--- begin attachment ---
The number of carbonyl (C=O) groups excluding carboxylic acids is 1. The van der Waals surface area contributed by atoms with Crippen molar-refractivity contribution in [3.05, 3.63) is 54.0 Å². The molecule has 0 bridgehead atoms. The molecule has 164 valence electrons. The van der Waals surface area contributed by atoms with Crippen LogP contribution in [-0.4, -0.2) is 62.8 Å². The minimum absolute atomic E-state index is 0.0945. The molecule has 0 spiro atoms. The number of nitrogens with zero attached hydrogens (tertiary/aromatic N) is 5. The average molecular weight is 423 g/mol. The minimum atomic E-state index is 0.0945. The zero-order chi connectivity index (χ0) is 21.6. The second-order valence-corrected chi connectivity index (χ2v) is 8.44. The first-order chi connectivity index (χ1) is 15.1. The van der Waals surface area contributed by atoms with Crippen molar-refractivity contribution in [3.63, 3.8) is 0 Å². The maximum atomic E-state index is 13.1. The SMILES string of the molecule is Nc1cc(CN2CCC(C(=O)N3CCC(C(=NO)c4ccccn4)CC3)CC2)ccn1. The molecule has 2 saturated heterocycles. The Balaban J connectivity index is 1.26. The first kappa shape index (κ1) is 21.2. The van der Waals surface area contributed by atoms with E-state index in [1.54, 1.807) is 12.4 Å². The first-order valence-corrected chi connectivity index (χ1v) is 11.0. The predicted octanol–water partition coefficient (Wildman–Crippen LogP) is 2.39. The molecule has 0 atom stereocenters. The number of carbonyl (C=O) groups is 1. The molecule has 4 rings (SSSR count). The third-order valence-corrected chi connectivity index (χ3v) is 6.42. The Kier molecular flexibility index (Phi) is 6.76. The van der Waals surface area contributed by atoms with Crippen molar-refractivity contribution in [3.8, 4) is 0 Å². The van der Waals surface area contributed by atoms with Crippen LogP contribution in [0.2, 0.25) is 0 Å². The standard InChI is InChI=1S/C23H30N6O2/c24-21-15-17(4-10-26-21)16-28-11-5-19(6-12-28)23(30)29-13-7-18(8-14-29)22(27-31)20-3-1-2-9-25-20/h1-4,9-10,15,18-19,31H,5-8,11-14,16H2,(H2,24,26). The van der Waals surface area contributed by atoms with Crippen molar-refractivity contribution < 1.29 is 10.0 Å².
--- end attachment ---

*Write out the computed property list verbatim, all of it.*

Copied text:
The number of carbonyl (C=O) groups excluding carboxylic acids is 1. The van der Waals surface area contributed by atoms with Crippen molar-refractivity contribution in [3.05, 3.63) is 54.0 Å². The molecule has 0 bridgehead atoms. The molecule has 164 valence electrons. The van der Waals surface area contributed by atoms with Crippen LogP contribution in [-0.4, -0.2) is 62.8 Å². The minimum absolute atomic E-state index is 0.0945. The molecule has 0 spiro atoms. The number of nitrogens with zero attached hydrogens (tertiary/aromatic N) is 5. The average molecular weight is 423 g/mol. The minimum atomic E-state index is 0.0945. The zero-order chi connectivity index (χ0) is 21.6. The second-order valence-corrected chi connectivity index (χ2v) is 8.44. The first-order chi connectivity index (χ1) is 15.1. The van der Waals surface area contributed by atoms with Crippen molar-refractivity contribution in [3.63, 3.8) is 0 Å². The maximum atomic E-state index is 13.1. The SMILES string of the molecule is Nc1cc(CN2CCC(C(=O)N3CCC(C(=NO)c4ccccn4)CC3)CC2)ccn1. The molecule has 2 saturated heterocycles. The Balaban J connectivity index is 1.26. The first kappa shape index (κ1) is 21.2. The van der Waals surface area contributed by atoms with E-state index in [1.54, 1.807) is 12.4 Å². The first-order valence-corrected chi connectivity index (χ1v) is 11.0. The predicted octanol–water partition coefficient (Wildman–Crippen LogP) is 2.39. The molecule has 0 atom stereocenters. The number of carbonyl (C=O) groups is 1. The molecule has 4 rings (SSSR count). The third-order valence-corrected chi connectivity index (χ3v) is 6.42. The Kier molecular flexibility index (Phi) is 6.76. The van der Waals surface area contributed by atoms with Crippen molar-refractivity contribution in [3.8, 4) is 0 Å². The van der Waals surface area contributed by atoms with Crippen LogP contribution in [0.2, 0.25) is 0 Å². The standard InChI is InChI=1S/C23H30N6O2/c24-21-15-17(4-10-26-21)16-28-11-5-19(6-12-28)23(30)29-13-7-18(8-14-29)22(27-31)20-3-1-2-9-25-20/h1-4,9-10,15,18-19,31H,5-8,11-14,16H2,(H2,24,26). The van der Waals surface area contributed by atoms with Crippen molar-refractivity contribution < 1.29 is 10.0 Å².